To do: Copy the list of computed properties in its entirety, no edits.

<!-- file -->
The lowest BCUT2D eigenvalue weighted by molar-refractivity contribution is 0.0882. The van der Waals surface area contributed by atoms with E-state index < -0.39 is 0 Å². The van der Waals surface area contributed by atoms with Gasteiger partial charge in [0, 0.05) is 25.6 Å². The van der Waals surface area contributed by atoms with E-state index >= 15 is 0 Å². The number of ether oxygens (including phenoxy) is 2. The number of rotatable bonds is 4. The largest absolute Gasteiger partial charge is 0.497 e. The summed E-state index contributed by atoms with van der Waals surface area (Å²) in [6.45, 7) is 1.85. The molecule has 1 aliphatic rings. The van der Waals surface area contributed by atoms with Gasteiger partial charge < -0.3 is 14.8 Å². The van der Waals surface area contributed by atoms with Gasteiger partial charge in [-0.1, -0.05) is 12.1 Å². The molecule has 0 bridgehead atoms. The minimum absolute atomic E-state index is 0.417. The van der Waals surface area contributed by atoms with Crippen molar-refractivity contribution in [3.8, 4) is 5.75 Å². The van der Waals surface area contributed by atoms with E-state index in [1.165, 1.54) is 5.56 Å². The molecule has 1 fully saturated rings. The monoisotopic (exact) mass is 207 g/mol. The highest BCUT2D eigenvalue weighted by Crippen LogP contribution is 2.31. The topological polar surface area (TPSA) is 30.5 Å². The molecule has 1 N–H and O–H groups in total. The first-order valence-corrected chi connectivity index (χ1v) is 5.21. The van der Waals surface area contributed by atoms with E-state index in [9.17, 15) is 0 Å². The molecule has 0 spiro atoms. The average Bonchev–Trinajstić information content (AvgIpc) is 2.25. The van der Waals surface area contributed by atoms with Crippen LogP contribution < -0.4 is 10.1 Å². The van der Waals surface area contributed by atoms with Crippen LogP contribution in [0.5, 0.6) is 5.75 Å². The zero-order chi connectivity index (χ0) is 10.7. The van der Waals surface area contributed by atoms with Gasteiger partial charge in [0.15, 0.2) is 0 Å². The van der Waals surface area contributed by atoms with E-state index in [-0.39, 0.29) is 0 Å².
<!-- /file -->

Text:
The lowest BCUT2D eigenvalue weighted by molar-refractivity contribution is 0.0882. The van der Waals surface area contributed by atoms with E-state index < -0.39 is 0 Å². The van der Waals surface area contributed by atoms with Gasteiger partial charge in [0, 0.05) is 25.6 Å². The van der Waals surface area contributed by atoms with E-state index >= 15 is 0 Å². The number of ether oxygens (including phenoxy) is 2. The number of rotatable bonds is 4. The largest absolute Gasteiger partial charge is 0.497 e. The summed E-state index contributed by atoms with van der Waals surface area (Å²) in [6.45, 7) is 1.85. The molecule has 1 aliphatic rings. The van der Waals surface area contributed by atoms with Gasteiger partial charge < -0.3 is 14.8 Å². The van der Waals surface area contributed by atoms with Gasteiger partial charge in [-0.1, -0.05) is 12.1 Å². The molecule has 0 bridgehead atoms. The minimum absolute atomic E-state index is 0.417. The van der Waals surface area contributed by atoms with Crippen molar-refractivity contribution in [3.8, 4) is 5.75 Å². The van der Waals surface area contributed by atoms with E-state index in [1.165, 1.54) is 5.56 Å². The molecule has 1 fully saturated rings. The monoisotopic (exact) mass is 207 g/mol. The highest BCUT2D eigenvalue weighted by Crippen LogP contribution is 2.31. The topological polar surface area (TPSA) is 30.5 Å². The molecule has 1 N–H and O–H groups in total. The first-order valence-corrected chi connectivity index (χ1v) is 5.21. The van der Waals surface area contributed by atoms with E-state index in [9.17, 15) is 0 Å². The molecule has 0 spiro atoms. The average Bonchev–Trinajstić information content (AvgIpc) is 2.25. The van der Waals surface area contributed by atoms with Crippen LogP contribution < -0.4 is 10.1 Å². The van der Waals surface area contributed by atoms with Crippen LogP contribution in [0.5, 0.6) is 5.75 Å². The zero-order chi connectivity index (χ0) is 10.7. The van der Waals surface area contributed by atoms with Gasteiger partial charge in [0.15, 0.2) is 0 Å². The van der Waals surface area contributed by atoms with E-state index in [-0.39, 0.29) is 0 Å².